Of course! And why wouldn’t she? Isn’t everyone a sucker for a happy ending?? Last Friday in Melbourne I hope Leigh Redhead, Bronwyn Parry, Cheryl Wright and I convinced the audience we all need some optimism in our lives. And if we didn’t, we had fun trying!
The panel discussion at the Sisters In Crime Valentine’s Day event ranged from ‘how do you write sex scenes’ to ‘is there truth and justice in Romantic Suspense’ to ‘why are all the cops portrayed as damaged?’ The fact the bloke asking the last question was an ex-cop wearing a pink shirt gave it extra credibility. And I’m pleased to say we decided damaged heroes weren’t mandatory, but gave great depth to the story through the power of healing.
I loved the truth and justice question because I do think that concept is central to the genre. The good guys not only solve the crime and ensure justice is served but on an emotional level the characters are forced to face the truth. Justice isn’t always about a prison sentence or a fine.
And sex scenes? I laugh every time I hear Bron Parry’s comment that ‘Rom Sus is kissy bits and dead bodies, but not necessarily at the same time.’ The sex scenes question is one that is always asked of Romance authors. A recent radio interview in Brisbane with the talented Anna Campbell highlighted that even avid readers who accept authors are writing fiction can still be certain that we write sex scenes from personal experience. We argued the case that every character is going to approach a love scene in a different way so clearly we can’t be writing from personal experience – except for the obvious mechanics of what fits where!!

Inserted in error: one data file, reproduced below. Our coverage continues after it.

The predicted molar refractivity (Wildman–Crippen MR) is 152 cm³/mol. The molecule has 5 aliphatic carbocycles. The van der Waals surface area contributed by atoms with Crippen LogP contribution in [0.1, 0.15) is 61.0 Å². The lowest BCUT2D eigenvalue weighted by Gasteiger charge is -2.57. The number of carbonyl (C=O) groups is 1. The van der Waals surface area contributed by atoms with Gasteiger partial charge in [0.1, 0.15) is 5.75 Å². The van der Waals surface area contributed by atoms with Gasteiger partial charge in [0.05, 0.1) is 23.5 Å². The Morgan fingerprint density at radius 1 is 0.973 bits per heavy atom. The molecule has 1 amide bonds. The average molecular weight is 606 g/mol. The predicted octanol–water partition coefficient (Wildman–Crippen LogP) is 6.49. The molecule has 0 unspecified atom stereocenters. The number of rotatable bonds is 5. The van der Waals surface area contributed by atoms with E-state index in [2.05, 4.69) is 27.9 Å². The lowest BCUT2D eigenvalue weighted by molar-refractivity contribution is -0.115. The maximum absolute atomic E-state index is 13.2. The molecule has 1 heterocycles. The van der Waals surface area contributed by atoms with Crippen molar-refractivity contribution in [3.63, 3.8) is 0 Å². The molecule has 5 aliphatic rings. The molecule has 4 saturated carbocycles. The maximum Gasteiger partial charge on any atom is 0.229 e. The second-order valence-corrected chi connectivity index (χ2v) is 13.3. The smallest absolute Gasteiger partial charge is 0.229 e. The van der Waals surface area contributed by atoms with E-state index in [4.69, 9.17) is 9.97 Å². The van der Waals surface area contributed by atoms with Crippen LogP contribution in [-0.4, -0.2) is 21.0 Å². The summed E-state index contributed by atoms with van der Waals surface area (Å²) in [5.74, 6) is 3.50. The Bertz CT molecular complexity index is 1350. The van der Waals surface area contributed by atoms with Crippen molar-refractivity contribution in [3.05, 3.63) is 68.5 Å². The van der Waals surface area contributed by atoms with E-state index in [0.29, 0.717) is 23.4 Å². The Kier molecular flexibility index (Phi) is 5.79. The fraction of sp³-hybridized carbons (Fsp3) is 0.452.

The other question that sparked some debate was whether we see ourselves as feminists. For me that’s a resounding yes because I’m an advocate of women being able to achieve their goals at the highest level in society and there’s still some way to go before that’s the accepted norm. I don’t consciously set out to write female characters who would be classed as feminists. I prefer to let their actions show their willingness to push boundaries, but ‘my girls’ are also a reflection of the young women around me so they are as much a tribute to the passion and dedication I see every day as an attempt to challenge society. I also think Romance of any sub-genre is most definitely a feminist genre – books by women, about women and written largely for women, showing successful, accomplished characters who can hold their own in our modern world are affirming stories.
Since you couldn’t all be there for the evening – and thanks to Carmel Shute and the SINC team for inviting us down for a chat – how would you answer the questions? What is it about a damaged hero that makes us love them more? Do you see yourself as a feminist and do you see romance as a feminist genre? When you read a love scene do you have horrendous images of the author contorting themselves into weird and unusual poses? (Capt G is currently laughing hysterically at the thought of being manipulated…)
Over to you!